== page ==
Political Insider

A look behind the scenes in the political world

The New York Times’ gift to AIPAC on eve of policy conference

 AIPAC policy conferences – the annual pro-Israel extravaganzas meant to spotlight the power of the pro-Israel lobby group – are always the most interesting in presidential election years, or when they're a big fight brewing over U.S. foreign policy.

Big surprise: Biden Israel visit hits snag

 Some things in life are predictable – like the fact that every time a top U.S. official travels to Israel, the government in Jerusalem will announce some decision on settlement construction or East Jerusalem housing that angers the visiting Americans.

Iran sanctions hypocrisy

Politicians in both parties talk a tough game on Iran sanctions, but their toughness quickly evaporates when sanctions collide with corporate profits – as they inevitably do.

The Armenian Genocide, Turkey and the Jews

In the stories-that-never-die department, the House Foreign Affairs Committee, under the stewardship of Rep. Howard Berman (D-Calif.), has passed a resolution acknowledging the Armenian Genocide of 1915.

In more than two decades of covering the Jewish scene in Washington, I've found this to be one of the most durable stories, returning every few years with different actors but much the same script, with Jewish groups playing bit parts, although some of the main players think they should be stars.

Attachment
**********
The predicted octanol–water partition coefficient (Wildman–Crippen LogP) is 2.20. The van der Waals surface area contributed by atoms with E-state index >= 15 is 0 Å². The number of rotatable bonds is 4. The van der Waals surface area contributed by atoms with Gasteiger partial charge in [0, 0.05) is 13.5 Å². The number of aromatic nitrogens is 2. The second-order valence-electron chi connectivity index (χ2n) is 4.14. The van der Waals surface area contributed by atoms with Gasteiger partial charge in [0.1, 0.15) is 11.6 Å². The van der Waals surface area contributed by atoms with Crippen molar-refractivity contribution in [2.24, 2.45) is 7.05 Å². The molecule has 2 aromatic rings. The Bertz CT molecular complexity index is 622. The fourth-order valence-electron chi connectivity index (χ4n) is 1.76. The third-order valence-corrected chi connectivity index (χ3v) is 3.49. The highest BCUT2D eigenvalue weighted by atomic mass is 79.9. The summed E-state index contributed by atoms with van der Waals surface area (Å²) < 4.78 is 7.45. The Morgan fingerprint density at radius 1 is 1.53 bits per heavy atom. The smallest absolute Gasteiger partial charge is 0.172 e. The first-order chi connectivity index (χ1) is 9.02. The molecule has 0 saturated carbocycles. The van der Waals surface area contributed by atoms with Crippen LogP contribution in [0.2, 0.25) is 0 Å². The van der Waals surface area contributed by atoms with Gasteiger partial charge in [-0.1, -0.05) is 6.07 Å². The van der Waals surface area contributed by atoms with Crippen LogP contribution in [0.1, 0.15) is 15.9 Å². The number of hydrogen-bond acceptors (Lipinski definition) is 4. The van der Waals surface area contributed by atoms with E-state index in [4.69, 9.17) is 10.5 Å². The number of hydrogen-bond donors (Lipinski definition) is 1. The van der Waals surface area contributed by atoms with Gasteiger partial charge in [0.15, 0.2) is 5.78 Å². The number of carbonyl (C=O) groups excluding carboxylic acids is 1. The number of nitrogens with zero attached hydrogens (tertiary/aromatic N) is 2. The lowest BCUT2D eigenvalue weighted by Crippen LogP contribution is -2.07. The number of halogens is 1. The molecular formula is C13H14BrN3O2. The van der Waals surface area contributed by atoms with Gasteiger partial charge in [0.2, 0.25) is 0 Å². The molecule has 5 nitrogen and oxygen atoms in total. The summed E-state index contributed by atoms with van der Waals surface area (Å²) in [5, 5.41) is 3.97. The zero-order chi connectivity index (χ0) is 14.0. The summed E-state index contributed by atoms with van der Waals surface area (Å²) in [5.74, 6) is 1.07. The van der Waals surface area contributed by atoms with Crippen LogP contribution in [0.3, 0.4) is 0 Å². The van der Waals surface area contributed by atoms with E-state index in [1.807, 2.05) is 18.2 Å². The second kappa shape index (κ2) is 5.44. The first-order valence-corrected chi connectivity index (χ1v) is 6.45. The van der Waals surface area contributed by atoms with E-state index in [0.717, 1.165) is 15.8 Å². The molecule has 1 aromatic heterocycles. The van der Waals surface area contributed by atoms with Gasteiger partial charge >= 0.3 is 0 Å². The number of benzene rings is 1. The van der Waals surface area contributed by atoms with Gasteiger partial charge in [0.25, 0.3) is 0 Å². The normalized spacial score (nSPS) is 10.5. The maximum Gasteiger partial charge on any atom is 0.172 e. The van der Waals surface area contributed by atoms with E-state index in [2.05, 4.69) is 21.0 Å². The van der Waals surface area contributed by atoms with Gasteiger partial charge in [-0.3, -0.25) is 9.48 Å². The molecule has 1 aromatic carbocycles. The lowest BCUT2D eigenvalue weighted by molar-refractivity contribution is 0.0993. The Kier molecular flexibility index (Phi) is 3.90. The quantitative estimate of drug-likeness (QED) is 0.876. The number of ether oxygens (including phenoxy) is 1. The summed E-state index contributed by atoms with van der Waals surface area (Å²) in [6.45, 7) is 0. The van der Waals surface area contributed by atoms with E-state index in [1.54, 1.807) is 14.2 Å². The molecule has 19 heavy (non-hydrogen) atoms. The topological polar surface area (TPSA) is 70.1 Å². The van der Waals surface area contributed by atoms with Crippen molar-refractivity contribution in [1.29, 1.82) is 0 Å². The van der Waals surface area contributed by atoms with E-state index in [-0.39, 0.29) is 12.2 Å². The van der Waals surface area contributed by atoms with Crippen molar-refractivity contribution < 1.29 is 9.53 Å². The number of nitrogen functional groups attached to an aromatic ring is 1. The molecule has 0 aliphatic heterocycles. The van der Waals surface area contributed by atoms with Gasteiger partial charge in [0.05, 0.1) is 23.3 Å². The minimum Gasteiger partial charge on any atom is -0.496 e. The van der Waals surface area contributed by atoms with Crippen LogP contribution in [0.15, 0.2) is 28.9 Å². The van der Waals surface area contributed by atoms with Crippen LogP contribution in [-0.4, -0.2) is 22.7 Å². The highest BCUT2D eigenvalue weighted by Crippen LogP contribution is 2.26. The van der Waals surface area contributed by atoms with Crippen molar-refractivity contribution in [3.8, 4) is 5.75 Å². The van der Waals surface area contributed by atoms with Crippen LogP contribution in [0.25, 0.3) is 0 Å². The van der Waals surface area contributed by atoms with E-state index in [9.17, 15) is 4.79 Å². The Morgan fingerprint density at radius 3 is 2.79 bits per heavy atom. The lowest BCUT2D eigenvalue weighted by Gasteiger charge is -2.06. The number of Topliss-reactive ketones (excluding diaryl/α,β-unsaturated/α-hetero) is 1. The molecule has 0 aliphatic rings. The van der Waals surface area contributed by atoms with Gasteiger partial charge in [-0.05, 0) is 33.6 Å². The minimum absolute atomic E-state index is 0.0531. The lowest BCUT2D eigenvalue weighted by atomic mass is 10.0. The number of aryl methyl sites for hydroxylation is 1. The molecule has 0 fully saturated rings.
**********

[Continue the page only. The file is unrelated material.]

Levin gets Ways and Means, Stark dissed

This just in: Rep. Sandy Levin (D-Mich) will replace Rep. Charles Rangel (D-NY) as chair of the powerful House House Ways and Means Committee, according to a New York Times news flash.

The partisan gap on Israel - do Jews really care?

Over at the Jerusalem Post, blogger Shmuel Rosner has a provocative analysis of last week's Gallup Poll, which shows that support for Israel is at a 19 year high among the American public – but which also a widening gap between Democrats and Republicans on the

State Department wrist slapping on Hebron historic designation

The AP reported today that the Obama administration is unhappy about Israel's designation of the Cave of the Patriarchs and the tomb of Rachel as “national heritage sites,”  which comes amid a “flurry” of U.S. diplomatic activity in the region.

Pardon me while I yawn.

Ron Paul, tea parties and the GOP's Jewish problem

More than a few people wrote to complain about my story last week on the potentially damaging impact of the “tea party” movement on the Republican Party's continued outreach to Jewish voters.

The tea partiers “love Israel,” one  said.  Others accused me of just parroting  a tired old liberal line equating conservatism to anti-Semitism.

More J Street Silliness

When are Israeli leaders going to get smart about American Jews? Not soon, if their clumsy efforts to brand J Street an anti-Israel group are any measure.

Gridlock in Washington: Let's blame ourselves

I was much taken with Washington Post business writer Steve Pearlstein's column today.  Pearlstein had the audacity to point to two of the biggest reasons for the political and legislative gridlock in Washington – an electorate that demands completely contradictory things from the people it elects, and a president who apparently lacks the backbone to tell it like it is.  (See t

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